With his head still browsing the greenness,
He walks slowly out of the pasture
To enter the sun of his story.

My mind freed of its own creature,
I find myself deep in my life
In a room with my child and my mother,
When I feel the sun climbing my shoulder

Change, to include a new horse.

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Uncategorized

National Poetry Month: Raymond Carver

HOPE   By Raymond Carver

“My wife,” said Pinnegar, “expects to see me go to
the dogs when she leaves me. It is her last hope.”
–D. H. Lawrence, “Jimmy and the Desperate Woman”

She gave me the car and two
hundred dollars. Said, So long, baby.
Take it easy, hear? So much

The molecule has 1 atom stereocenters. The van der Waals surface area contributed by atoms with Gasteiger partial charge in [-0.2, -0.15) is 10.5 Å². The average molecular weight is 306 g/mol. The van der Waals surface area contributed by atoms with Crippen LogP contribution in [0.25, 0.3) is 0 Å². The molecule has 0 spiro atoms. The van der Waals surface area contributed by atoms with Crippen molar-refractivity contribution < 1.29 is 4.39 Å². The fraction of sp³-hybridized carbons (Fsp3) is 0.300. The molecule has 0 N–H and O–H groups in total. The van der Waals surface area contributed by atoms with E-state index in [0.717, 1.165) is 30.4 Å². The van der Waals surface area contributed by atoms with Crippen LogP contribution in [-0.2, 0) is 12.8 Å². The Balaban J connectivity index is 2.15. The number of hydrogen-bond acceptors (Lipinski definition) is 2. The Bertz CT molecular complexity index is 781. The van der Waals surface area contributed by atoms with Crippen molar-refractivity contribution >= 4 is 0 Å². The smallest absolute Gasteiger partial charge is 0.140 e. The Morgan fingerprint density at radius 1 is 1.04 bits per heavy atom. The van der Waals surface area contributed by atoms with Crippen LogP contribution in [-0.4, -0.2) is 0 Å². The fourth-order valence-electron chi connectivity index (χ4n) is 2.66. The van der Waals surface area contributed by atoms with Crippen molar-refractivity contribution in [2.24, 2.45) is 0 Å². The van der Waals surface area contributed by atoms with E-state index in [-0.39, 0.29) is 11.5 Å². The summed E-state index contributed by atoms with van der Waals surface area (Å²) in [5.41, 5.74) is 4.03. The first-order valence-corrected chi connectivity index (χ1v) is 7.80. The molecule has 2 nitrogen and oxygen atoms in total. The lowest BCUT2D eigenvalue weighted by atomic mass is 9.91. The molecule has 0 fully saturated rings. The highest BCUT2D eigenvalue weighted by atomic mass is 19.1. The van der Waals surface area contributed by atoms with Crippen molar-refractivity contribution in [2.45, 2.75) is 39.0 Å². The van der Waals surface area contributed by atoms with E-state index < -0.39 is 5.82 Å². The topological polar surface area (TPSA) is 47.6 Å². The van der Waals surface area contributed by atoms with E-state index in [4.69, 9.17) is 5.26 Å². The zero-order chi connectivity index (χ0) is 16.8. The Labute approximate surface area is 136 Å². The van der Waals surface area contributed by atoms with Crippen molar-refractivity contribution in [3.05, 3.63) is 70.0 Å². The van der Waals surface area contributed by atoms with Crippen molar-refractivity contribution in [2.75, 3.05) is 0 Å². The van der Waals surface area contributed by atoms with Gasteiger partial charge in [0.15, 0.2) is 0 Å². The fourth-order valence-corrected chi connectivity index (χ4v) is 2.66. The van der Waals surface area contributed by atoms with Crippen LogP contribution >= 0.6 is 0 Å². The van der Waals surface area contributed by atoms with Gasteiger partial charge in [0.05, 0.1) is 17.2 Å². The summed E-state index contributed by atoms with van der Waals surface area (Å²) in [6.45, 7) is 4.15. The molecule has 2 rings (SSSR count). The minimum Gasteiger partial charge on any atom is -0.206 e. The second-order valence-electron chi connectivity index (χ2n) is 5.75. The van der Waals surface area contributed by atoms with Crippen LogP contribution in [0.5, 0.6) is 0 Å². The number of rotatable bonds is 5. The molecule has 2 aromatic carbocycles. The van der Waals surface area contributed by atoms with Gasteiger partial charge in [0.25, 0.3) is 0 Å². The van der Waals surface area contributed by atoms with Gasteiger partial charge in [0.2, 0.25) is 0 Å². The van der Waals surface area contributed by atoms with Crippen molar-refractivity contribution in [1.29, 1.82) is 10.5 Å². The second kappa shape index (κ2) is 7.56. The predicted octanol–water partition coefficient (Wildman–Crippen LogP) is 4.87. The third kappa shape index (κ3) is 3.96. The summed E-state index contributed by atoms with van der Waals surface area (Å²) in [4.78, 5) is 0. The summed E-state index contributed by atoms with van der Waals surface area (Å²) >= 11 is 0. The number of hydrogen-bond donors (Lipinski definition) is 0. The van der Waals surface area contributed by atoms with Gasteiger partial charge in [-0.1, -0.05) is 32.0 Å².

for twenty years of marriage.
She knows, or thinks she knows,
I’ll go through the dough
in a day or two, and eventually
wreck the car–which was
in my name and needed work anyway.
When I drove off she and her boy-
friend were changing the lock
on the front door. They waved.
I waved back to let them know
I didn’t think any the less
of them. Then sped toward
the state line. I was hellbent.
She was right to think so.

I went to the dogs, and we
became good friends.
But I kept going. Went
a long way without stopping.
Left the dogs, my friends, behind,
Nevertheless, when I did show
my face at that house again,
months, or years, later, driving
a different car, she wept
when she saw me at the door.
Sober. Dressed in a clean shirt,
pants, and boots. Her last hope
blasted.
She didn’t have a thing
to hope for anymore.

Categories
Poetry

National Poetry Month: Edwin Godsey

I Hope I Don’t Have You Next Semester, But

Cnidus_Aphrodite_Altemps_Inv8619_n2before you step out
Aphrodite
honey
hold your ear down close to the conch
and see can you make out
any
noises.

by Edwin Godsey